The Big Five explanation of personality gives a realistic approach to categorizing various traits that make up an individual. This approach is more developed than a simple organization of likes and dislikes, due to the complexity of the traits said to be related to every aspect defining what we call personality. The Big Five are said to be the predictors of human personality traits using measurements on openness, positive acceptance to experience, conscientiousness seen through the ability to be responsible, meticulous, and dedicated, and the ability to be extraverted based on social interactions. The principles of the Big Five are also shown and measured through an individual's tendency to be agreeable or open-minded in social situations while for contrasting views of a personality an individual's preferences may be seen through tenseness or aggressive feelings towards certain situations, categorized as neuroticism. While there are multiple factors influencing every personality complex every single second, the implicit desire to stick to the basics reflexes of how to react in situations ultimately depends on the feelings of the individual and the tendency to place more value on past experiences or recently acquired knowledge. From the textbook, proven research regarding this idea is able to help possibly successfully predict the probability of outcomes based on an individual's set of reactions to the various categories of personality. Although there are flaws to generalizing a broad outcome of a fellow human based on personality characteristics, there is also prevalence to be highly accurate and influential to determining the outcome of certain individuals in possible work place settings.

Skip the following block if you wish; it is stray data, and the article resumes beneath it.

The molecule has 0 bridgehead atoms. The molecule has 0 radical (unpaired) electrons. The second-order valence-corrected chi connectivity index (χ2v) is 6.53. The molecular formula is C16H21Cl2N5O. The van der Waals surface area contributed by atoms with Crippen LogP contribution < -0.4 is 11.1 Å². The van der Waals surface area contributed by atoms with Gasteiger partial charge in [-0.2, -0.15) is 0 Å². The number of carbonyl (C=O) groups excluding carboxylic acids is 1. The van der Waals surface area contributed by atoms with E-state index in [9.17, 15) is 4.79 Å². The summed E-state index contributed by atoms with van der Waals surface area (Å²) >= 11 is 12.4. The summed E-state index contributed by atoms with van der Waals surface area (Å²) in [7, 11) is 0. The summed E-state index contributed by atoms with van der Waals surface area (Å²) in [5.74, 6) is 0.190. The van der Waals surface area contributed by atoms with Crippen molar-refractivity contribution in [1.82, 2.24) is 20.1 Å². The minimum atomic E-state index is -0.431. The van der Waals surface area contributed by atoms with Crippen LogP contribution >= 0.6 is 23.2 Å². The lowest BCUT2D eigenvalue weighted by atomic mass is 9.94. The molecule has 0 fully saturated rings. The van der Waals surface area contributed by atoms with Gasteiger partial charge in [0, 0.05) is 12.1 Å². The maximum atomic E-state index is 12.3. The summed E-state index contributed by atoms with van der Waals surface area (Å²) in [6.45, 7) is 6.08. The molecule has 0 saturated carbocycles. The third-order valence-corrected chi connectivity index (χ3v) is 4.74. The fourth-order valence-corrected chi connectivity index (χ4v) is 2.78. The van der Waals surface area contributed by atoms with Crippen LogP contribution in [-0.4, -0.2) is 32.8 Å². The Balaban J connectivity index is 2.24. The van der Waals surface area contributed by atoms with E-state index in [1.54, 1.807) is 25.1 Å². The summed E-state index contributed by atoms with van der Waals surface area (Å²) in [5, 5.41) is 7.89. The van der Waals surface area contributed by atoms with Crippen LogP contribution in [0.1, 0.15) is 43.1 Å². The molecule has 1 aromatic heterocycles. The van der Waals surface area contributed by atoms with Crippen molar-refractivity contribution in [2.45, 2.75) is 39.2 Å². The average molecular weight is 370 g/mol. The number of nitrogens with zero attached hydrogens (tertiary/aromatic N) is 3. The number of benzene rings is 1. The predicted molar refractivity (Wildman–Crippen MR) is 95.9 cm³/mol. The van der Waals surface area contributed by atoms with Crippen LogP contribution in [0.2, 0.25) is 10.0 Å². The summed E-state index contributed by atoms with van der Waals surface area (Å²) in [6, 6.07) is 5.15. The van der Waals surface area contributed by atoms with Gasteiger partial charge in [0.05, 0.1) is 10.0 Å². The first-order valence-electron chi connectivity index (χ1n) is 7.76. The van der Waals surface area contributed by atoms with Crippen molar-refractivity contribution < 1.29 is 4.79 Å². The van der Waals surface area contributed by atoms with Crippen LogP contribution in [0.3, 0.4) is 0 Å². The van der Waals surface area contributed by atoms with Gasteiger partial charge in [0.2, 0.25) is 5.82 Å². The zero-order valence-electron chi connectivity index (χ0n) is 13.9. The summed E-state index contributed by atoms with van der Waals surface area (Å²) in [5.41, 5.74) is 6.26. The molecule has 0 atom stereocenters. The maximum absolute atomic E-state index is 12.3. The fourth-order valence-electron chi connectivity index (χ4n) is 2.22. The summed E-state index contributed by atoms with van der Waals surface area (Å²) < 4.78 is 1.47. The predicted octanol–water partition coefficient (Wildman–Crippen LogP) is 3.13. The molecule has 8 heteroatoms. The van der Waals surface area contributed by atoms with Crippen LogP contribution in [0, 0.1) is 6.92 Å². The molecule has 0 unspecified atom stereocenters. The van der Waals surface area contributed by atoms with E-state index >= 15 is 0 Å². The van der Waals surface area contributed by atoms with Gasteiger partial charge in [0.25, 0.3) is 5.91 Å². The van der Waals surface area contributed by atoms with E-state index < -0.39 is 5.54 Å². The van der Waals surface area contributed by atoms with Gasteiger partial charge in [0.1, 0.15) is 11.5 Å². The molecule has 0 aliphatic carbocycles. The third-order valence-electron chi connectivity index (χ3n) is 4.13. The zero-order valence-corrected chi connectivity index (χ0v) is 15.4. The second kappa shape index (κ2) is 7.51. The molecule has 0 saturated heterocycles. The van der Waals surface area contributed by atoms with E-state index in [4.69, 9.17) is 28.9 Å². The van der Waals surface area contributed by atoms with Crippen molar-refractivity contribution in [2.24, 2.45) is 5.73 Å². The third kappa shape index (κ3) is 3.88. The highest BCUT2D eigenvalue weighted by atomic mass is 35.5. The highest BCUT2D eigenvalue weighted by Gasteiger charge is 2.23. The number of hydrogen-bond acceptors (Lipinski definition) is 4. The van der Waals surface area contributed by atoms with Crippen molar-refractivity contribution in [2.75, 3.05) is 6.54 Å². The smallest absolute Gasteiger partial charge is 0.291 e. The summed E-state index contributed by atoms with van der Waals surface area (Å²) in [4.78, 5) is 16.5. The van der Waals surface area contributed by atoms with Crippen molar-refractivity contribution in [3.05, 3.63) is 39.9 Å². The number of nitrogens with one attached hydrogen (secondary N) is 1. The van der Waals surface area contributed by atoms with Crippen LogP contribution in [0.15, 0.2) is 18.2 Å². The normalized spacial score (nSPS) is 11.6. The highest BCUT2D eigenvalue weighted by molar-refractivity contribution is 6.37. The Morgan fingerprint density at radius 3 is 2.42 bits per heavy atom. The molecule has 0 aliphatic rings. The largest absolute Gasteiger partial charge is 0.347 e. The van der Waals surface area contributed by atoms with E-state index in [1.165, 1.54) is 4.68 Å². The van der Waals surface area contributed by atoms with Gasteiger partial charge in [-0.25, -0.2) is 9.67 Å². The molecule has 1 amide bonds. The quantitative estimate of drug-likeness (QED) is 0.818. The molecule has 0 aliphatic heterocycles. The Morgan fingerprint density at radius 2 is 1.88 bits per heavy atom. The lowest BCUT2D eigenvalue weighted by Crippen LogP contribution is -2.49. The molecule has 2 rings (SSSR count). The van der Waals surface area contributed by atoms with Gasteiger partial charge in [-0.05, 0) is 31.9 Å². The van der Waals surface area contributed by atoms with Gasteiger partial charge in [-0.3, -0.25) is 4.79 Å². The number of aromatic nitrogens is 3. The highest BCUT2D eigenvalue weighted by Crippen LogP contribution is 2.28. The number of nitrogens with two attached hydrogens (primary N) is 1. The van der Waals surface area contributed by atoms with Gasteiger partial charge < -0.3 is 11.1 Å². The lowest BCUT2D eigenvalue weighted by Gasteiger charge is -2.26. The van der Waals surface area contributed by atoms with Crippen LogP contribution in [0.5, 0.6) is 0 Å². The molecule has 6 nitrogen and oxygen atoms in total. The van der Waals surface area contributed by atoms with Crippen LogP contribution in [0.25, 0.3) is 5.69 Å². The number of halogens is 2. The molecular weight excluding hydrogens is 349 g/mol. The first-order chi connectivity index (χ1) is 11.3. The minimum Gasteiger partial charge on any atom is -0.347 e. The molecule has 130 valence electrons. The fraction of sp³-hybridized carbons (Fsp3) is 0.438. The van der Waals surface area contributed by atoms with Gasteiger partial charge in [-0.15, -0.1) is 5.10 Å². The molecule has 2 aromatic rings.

I read an article practicing ideas of the Big Five personality model in the business world, specifically in terms of personality traits, both positive and negative, applied to the differences manifested through stereotypical genders. This article claims, "Pertinent to the current research, Lippa (1995) found that sociability, openness, and low levels of adjustment were the factors most linked to "masculinity," while agreeableness and conscientiousness were linked to "femininity" (note: not all males in the study measured as "masculine" and not all females as "feminine")." The ideas of the Big Five characteristics are dangerously accurate at times to a point leading to stereotypes, which although could potentially be verifiable, should not be used for negative reasons. Contradictions to typically attributed characteristics to certain individuals may be defining factors in specific personality traits influencing social interactions and automatic responses to stress or less than pleasurable situations. Individual differences can seem to be simplified when seen through concepts of basic categories of personality defining typical behavior in a structured social environment, like a workplace or learning institution.

Sources Cited: The textbook and

Assignment 5